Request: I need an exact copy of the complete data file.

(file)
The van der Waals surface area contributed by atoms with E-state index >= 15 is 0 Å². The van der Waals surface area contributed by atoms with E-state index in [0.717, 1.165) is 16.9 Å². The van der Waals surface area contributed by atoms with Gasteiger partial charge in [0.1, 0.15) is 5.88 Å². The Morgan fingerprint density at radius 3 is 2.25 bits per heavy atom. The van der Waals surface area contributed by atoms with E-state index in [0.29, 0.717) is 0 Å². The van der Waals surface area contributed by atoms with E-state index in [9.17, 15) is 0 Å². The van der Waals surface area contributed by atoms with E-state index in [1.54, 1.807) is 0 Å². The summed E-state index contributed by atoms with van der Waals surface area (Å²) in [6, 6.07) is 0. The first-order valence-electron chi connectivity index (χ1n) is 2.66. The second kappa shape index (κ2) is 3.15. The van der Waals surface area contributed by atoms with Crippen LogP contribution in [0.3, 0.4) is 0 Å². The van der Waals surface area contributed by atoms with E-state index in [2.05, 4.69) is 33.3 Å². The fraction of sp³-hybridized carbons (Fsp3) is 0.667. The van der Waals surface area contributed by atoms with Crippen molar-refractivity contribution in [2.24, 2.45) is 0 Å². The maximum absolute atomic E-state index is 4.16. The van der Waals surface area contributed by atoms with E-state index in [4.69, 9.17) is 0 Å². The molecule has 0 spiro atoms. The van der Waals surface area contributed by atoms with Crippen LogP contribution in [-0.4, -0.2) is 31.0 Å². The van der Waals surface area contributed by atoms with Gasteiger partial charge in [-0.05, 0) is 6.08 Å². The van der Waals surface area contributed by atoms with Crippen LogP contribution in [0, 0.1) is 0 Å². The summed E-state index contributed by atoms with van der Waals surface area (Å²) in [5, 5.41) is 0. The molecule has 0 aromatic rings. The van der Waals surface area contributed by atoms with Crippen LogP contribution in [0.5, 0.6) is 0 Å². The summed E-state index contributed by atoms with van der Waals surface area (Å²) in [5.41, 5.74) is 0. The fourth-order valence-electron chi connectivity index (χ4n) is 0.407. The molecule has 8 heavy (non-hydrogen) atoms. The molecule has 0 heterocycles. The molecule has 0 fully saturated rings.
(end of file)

The van der Waals surface area contributed by atoms with E-state index >= 15 is 0 Å². The van der Waals surface area contributed by atoms with E-state index in [0.717, 1.165) is 16.9 Å². The van der Waals surface area contributed by atoms with Gasteiger partial charge in [0.1, 0.15) is 5.88 Å². The Morgan fingerprint density at radius 3 is 2.25 bits per heavy atom. The van der Waals surface area contributed by atoms with E-state index in [0.29, 0.717) is 0 Å². The van der Waals surface area contributed by atoms with E-state index in [9.17, 15) is 0 Å². The van der Waals surface area contributed by atoms with E-state index in [1.54, 1.807) is 0 Å². The summed E-state index contributed by atoms with van der Waals surface area (Å²) in [6, 6.07) is 0. The first-order valence-electron chi connectivity index (χ1n) is 2.66. The second kappa shape index (κ2) is 3.15. The van der Waals surface area contributed by atoms with Crippen LogP contribution in [0.3, 0.4) is 0 Å². The van der Waals surface area contributed by atoms with E-state index in [2.05, 4.69) is 33.3 Å². The fraction of sp³-hybridized carbons (Fsp3) is 0.667. The van der Waals surface area contributed by atoms with Crippen molar-refractivity contribution in [2.24, 2.45) is 0 Å². The maximum absolute atomic E-state index is 4.16. The van der Waals surface area contributed by atoms with E-state index in [4.69, 9.17) is 0 Å². The molecule has 0 spiro atoms. The van der Waals surface area contributed by atoms with Crippen LogP contribution in [-0.4, -0.2) is 31.0 Å². The van der Waals surface area contributed by atoms with Gasteiger partial charge in [-0.05, 0) is 6.08 Å². The van der Waals surface area contributed by atoms with Crippen LogP contribution in [0, 0.1) is 0 Å². The summed E-state index contributed by atoms with van der Waals surface area (Å²) in [5, 5.41) is 0. The molecule has 0 aromatic rings. The van der Waals surface area contributed by atoms with Crippen LogP contribution in [0.5, 0.6) is 0 Å². The summed E-state index contributed by atoms with van der Waals surface area (Å²) in [5.41, 5.74) is 0. The fourth-order valence-electron chi connectivity index (χ4n) is 0.407. The molecule has 8 heavy (non-hydrogen) atoms. The molecule has 0 heterocycles. The molecule has 0 fully saturated rings.